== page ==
Central banks can use monetary policy to achieve goals. Monetary policy directly affects inflation and exchange rates, but also losses in output which result from the stickiness of prices.
Due to the interaction of each of these targets, there are trade-offs in pursuing multiple goals. Reducing output volatility could require volatile inflation, and stabilising the exchange rate could destabilise inflation and output.
The theory behind currency manipulation is that by devaluating a currency exports are more competitive and so GDP will rise.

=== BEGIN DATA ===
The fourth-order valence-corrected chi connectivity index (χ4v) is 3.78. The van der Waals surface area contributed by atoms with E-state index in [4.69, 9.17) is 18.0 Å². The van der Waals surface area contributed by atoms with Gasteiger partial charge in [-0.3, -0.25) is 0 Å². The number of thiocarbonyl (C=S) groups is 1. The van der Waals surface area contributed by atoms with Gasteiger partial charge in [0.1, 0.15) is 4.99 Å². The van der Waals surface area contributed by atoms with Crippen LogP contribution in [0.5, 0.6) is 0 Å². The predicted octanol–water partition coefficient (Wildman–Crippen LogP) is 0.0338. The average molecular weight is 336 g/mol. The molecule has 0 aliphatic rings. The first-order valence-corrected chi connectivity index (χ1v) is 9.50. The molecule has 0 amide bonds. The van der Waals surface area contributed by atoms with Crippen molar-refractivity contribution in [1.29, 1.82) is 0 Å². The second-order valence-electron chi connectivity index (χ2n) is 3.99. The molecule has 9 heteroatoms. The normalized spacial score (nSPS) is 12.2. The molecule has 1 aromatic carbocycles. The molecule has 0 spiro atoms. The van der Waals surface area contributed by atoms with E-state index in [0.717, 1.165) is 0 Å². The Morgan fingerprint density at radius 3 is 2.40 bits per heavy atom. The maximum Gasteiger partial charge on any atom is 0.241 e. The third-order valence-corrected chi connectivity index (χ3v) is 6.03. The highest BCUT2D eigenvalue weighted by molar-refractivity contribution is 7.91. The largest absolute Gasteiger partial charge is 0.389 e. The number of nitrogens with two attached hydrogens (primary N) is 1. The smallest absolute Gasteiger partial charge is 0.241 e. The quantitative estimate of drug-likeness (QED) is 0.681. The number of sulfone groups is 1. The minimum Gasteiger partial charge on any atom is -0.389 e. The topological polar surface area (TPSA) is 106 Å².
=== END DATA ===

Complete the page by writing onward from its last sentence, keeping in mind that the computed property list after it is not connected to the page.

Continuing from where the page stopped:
If a currency is devalued by printing large amounts of money, this will make exports cheaper temporarily if they take time to adjust their nominal prices upwards.
If a currency is devalued by imposing capital controls and intervening in capital markets, then the relative price of exports can be maintained below the level it would otherwise be at.